Kitchen gadgets I can live without

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POINTLESS: who needs useless gadgets. Photo: Shutterstock


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FOLK who know me well will tell you that I’m a walking repository for all manner of gadgets, ranging from portable powers banks to self-defence torches.

My bulging leather satchel also has a multi-purpose Swiss Army knife, a telescopic magnet great for fishing keys out of storm-water drains and a flash drive containing information that may be relevant to the police or medics should I be ever be found unconscious in a gutter or wheelie-bin.

A visit to Casa del Duke will also reveal a great many other items I’ve been compelled to buy from AliExpress, a Chinese site which offers a cornucopia of marvellous high-tech gizmos at knock-down prices. One was a light-bulb that doubled as a Bluetooth speaker that I put in the bathroom so I could shave and shower to my favourite tunes.

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I say “was” because the thing exploded a few weeks ago right in the middle of Bruce Springsteen’s ‘Highway to Hell’. I was using a cut-throat razor at the time, and slashed open my left cheek. Simultaneously all the fuses blew in the apartment. I shan’t be replacing it any time soon.

Although I’ve yet to find a cure for my forays into AliExpress late at night when I’ve had a few Famous Grouses, I avoid the kitchenware section, for my lust for kitchen gadgetry died when I was packing in advance of my move to Spain. In doing so I found items that convinced me I’d lost my marbles when I bought them.

First to go into a box destined for the nearest charity shop was an a plastic gew-gaw invented to turn boiled eggs into cubes. Next in was a pair of scissors with a spatula attached. This was designed to cut pizzas and lift the slices simultaneously.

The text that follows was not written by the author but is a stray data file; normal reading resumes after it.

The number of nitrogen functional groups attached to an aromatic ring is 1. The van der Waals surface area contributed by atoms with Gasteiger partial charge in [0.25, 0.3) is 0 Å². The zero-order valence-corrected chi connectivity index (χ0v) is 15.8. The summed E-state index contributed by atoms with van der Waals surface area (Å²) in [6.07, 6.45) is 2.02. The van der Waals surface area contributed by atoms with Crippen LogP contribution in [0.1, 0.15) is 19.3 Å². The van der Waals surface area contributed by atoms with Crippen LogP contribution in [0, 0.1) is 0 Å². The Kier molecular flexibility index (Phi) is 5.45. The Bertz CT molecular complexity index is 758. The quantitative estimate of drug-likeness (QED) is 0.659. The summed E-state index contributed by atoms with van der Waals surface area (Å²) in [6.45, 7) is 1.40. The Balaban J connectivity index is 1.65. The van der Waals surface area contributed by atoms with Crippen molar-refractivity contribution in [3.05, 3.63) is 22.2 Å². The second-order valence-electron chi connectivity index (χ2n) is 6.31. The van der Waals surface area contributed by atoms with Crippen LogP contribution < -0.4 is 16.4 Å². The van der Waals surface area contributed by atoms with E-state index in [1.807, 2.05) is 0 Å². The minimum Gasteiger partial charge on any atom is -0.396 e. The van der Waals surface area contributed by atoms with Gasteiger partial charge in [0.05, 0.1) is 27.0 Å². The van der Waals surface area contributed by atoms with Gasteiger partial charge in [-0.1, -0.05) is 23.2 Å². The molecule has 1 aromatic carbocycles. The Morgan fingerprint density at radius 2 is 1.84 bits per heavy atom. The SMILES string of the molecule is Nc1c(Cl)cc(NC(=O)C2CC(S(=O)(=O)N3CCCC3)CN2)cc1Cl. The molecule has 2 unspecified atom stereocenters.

Also discarded was a yellow plastic banana slicer, a microwave omelette-maker and a wooden peanut butter and jam spreader with colour-coded silicon ends. (If you’re tempted to get one, Amazon are still selling the things for around €30.00).

A strawberry stem remover, a garlic peeler, an electric popcorn-maker and a twirling spaghetti fork were next to go.

In the end I came over with just my favourite knives, a coffee grinder, a boiled egg slicer, a vintage metal garlic press dating back to the 1950s and a hand-held electric blender.

One mistake was discarding my potato-masher, thinking that I could get a new one anywhere in Benidorm. What I did not know at the time is that mashed potatoes don’t figure large in Spanish cuisine.

Not a single store specialising in cookware had one. Then, when I was in a hardware store getting a key duplicated, I was elated to find a beast of a metal masher. It was 36 cm in length and looked like a cattle-branding iron, but boy does it ever do the job!

Yet despite the fact that most jobs in the kitchen can be done with a few good pots and pans and some quality knives, the kitchen gadget market is worth hundreds of millions, with people buying items that are not only useless, but are often an absolute pain in the butt to keep clean.

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